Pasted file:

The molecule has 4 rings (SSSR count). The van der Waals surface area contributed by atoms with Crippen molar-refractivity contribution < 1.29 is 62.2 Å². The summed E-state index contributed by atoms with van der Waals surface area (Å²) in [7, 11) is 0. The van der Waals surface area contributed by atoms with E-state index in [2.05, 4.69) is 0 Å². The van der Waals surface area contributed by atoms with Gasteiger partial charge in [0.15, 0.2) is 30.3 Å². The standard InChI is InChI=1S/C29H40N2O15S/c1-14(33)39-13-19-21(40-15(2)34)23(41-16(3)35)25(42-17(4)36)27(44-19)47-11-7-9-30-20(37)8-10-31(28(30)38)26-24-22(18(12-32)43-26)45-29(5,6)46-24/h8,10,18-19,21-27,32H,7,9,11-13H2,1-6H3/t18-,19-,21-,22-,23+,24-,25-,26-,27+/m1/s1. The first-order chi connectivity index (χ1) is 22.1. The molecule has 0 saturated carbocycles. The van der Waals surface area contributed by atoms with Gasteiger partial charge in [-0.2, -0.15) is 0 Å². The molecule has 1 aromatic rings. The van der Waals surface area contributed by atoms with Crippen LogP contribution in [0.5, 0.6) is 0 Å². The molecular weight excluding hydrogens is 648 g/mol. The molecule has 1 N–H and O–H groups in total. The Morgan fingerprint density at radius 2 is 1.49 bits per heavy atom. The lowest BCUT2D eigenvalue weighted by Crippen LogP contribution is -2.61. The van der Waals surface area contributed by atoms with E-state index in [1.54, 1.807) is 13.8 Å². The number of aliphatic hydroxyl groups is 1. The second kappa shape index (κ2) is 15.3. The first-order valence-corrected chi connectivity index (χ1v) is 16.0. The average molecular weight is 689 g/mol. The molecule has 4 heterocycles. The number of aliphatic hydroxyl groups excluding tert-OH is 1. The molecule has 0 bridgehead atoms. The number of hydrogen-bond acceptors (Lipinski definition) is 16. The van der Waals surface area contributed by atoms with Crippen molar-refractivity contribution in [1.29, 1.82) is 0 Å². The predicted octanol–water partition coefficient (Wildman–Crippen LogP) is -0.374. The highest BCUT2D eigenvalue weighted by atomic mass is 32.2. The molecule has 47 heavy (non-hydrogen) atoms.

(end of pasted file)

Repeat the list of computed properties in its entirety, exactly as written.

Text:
The molecule has 4 rings (SSSR count). The van der Waals surface area contributed by atoms with Crippen molar-refractivity contribution < 1.29 is 62.2 Å². The summed E-state index contributed by atoms with van der Waals surface area (Å²) in [7, 11) is 0. The van der Waals surface area contributed by atoms with E-state index in [2.05, 4.69) is 0 Å². The van der Waals surface area contributed by atoms with Gasteiger partial charge in [0.15, 0.2) is 30.3 Å². The standard InChI is InChI=1S/C29H40N2O15S/c1-14(33)39-13-19-21(40-15(2)34)23(41-16(3)35)25(42-17(4)36)27(44-19)47-11-7-9-30-20(37)8-10-31(28(30)38)26-24-22(18(12-32)43-26)45-29(5,6)46-24/h8,10,18-19,21-27,32H,7,9,11-13H2,1-6H3/t18-,19-,21-,22-,23+,24-,25-,26-,27+/m1/s1. The first-order chi connectivity index (χ1) is 22.1. The molecule has 0 saturated carbocycles. The van der Waals surface area contributed by atoms with Gasteiger partial charge in [-0.2, -0.15) is 0 Å². The molecule has 1 aromatic rings. The van der Waals surface area contributed by atoms with Crippen LogP contribution in [0.5, 0.6) is 0 Å². The molecular weight excluding hydrogens is 648 g/mol. The molecule has 1 N–H and O–H groups in total. The Morgan fingerprint density at radius 2 is 1.49 bits per heavy atom. The lowest BCUT2D eigenvalue weighted by Crippen LogP contribution is -2.61. The van der Waals surface area contributed by atoms with E-state index in [1.54, 1.807) is 13.8 Å². The number of aliphatic hydroxyl groups is 1. The second kappa shape index (κ2) is 15.3. The first-order valence-corrected chi connectivity index (χ1v) is 16.0. The average molecular weight is 689 g/mol. The molecule has 4 heterocycles. The number of aliphatic hydroxyl groups excluding tert-OH is 1. The molecule has 0 bridgehead atoms. The number of hydrogen-bond acceptors (Lipinski definition) is 16. The van der Waals surface area contributed by atoms with Crippen molar-refractivity contribution in [1.29, 1.82) is 0 Å². The predicted octanol–water partition coefficient (Wildman–Crippen LogP) is -0.374. The highest BCUT2D eigenvalue weighted by atomic mass is 32.2. The molecule has 47 heavy (non-hydrogen) atoms.